The Single Market Emergency Instrument proposal is a vivid example of increased tension and regulation. It envisions five modes of market management in case of crises, ranging from establishing an advisory board to monitor the current situation and supply chains to two modes of emergency market regulation. According to a study by Samina Sultan and her colleagues from the German Economic Institute in Cologne, the emergency market regulation modes during crises involve a wide range of restrictions on member states and businesses, such as obligations to create and manage strategic reserves. The drawback of the instrument, as the authors point out, is its focus on financial sanctions rather than incentives to engage companies in EU member states in the production of deficit goods.
The question is whether the adaptability of decentralized control processes through markets is insufficient and requires strict vertical regulation during crises. The concept of “crisis” in the proposal is somewhat vague, and its direct link to the shortcomings of international supply chains functioning may pose a risk of frequent application of crisis mode, potentially disrupting market mechanisms. Depending on the nature of future crises and the practice of implementing this instrument for emergencies, Ukraine’s participation in it may have both advantages (responding to crises within a large market bloc, assistance in forming reserves, and financing businesses) and disadvantages (top-down regulation, potential sanctions for business actors).
Regulating the use of unilateral restrictive tools by the EU in response to violations of trade norms by trading partners or exerting political influence on the EU through economic measures is undoubtedly an important step toward a more resilient market. For instance, the Anti-Coercion Instrument, which the EU Council and the European Parliament recently agreed upon politically, primarily serves as a deterrent tool to prevent third countries from contemplating the use of economic pressure on the EU for political purposes.
For Ukraine, harmonizing its laws with EU legislation on restrictive instruments (tariffs, quotas, regulatory measures) would undoubtedly be a step forward in the context of both economic integration and foreign policy cooperation with the EU. However, there is a potential risk of conflicts and a “narrowing room for maneuver” in relations with third countries, such as countries in the Global South, if Ukraine applies restrictive measures to them in accordance with its commitments within EU instruments. On the other hand, participation in EU instruments will extend the “umbrella” of EU market power to Ukraine, deterring third countries from exerting economic pressure on Ukraine.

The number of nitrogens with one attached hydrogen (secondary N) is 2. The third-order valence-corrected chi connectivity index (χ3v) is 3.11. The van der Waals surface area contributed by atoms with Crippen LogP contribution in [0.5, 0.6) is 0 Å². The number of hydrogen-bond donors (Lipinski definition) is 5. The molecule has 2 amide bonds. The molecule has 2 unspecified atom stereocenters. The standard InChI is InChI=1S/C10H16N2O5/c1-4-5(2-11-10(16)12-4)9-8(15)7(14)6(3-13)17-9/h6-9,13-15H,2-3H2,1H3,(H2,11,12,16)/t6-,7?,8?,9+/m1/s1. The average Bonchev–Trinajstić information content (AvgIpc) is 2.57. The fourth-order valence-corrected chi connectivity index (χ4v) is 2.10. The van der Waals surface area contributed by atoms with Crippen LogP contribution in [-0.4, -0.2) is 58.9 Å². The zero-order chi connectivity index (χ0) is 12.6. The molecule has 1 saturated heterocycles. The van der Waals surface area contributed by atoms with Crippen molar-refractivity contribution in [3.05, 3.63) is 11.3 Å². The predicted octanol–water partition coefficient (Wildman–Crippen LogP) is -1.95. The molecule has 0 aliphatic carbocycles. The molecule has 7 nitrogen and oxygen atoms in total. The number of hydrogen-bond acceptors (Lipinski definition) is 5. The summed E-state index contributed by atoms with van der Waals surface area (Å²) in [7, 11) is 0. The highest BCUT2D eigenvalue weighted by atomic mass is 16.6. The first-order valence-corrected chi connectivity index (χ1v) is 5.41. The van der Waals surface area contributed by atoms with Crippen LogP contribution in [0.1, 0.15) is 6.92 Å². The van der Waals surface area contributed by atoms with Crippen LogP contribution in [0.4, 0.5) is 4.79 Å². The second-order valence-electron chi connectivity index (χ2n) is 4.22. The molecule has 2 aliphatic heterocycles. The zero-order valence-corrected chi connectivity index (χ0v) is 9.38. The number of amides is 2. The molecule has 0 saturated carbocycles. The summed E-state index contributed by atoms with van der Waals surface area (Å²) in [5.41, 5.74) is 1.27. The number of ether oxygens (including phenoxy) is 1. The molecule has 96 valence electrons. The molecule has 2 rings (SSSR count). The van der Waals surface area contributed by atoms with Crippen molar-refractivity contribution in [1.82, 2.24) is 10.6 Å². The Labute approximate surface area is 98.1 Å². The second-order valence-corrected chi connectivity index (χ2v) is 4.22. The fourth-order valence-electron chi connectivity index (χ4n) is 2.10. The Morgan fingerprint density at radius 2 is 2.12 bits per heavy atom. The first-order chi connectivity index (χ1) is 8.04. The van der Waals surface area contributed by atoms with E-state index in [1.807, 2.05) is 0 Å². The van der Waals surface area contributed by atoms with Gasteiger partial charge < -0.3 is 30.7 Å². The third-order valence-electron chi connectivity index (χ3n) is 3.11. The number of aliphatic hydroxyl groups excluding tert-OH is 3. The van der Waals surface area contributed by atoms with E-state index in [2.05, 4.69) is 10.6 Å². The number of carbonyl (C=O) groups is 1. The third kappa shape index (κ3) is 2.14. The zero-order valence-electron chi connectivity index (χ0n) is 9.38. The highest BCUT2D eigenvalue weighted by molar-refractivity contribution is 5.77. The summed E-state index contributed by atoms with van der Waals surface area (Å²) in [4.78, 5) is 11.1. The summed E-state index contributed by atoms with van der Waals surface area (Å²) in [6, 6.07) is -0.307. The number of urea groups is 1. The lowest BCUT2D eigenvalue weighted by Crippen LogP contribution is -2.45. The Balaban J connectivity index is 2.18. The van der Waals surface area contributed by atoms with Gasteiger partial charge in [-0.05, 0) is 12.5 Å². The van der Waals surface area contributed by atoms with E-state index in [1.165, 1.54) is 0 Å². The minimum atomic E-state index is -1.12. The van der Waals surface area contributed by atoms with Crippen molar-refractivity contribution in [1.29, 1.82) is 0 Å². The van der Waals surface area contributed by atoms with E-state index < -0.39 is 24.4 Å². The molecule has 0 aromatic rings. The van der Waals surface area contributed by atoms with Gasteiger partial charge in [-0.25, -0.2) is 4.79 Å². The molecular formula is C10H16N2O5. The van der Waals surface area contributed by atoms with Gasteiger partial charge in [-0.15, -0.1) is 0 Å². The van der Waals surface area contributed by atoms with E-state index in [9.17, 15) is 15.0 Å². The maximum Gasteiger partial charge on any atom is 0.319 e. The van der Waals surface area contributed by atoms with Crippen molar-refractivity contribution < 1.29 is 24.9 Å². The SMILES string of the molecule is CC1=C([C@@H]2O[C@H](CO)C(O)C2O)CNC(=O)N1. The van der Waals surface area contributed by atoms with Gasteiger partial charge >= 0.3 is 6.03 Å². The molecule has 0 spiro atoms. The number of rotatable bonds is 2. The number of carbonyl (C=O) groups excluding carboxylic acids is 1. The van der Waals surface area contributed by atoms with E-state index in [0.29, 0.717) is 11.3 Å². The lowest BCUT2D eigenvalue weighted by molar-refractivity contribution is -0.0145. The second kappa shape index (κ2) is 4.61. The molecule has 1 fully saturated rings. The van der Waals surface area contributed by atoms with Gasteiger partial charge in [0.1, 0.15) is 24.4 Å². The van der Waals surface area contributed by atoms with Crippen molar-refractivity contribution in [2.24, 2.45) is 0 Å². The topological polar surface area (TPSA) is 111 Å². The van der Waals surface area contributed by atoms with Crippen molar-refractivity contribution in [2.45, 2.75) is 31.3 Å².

At the same time, Ukraine’s integration into the new internal market instruments will also bring new opportunities for businesses, including technology startups. Ukrainian companies, researchers, and public institutions can already apply for funding under the “Digital Europe” program (with a budget for 2021-2027 of 7.5 billion euros) to develop shared digital infrastructure and support digital transformation. Participation in the European semiconductor fund and important projects of common European interest will undoubtedly contribute to both Ukraine’s integration into the internal market and technological development.
In summary, the current stage of reforms in the EU internal market presents both new opportunities and challenges for Ukrainian stakeholders, especially in the context of crisis management and relations with third countries.
The material was created in the framework of the Jean Monnet Module INTEGTRADE, funded by the European Union. Views and opinions expressed are, however, those of the author(s) only and do not necessarily reflect those of the European Union or the European Commission. Neither the European Union nor the European Commission can be held responsible for them.
The author doesn`t work for, consult to, own shares in or receive funding from any company or organization that would benefit from this article, and have no relevant affiliations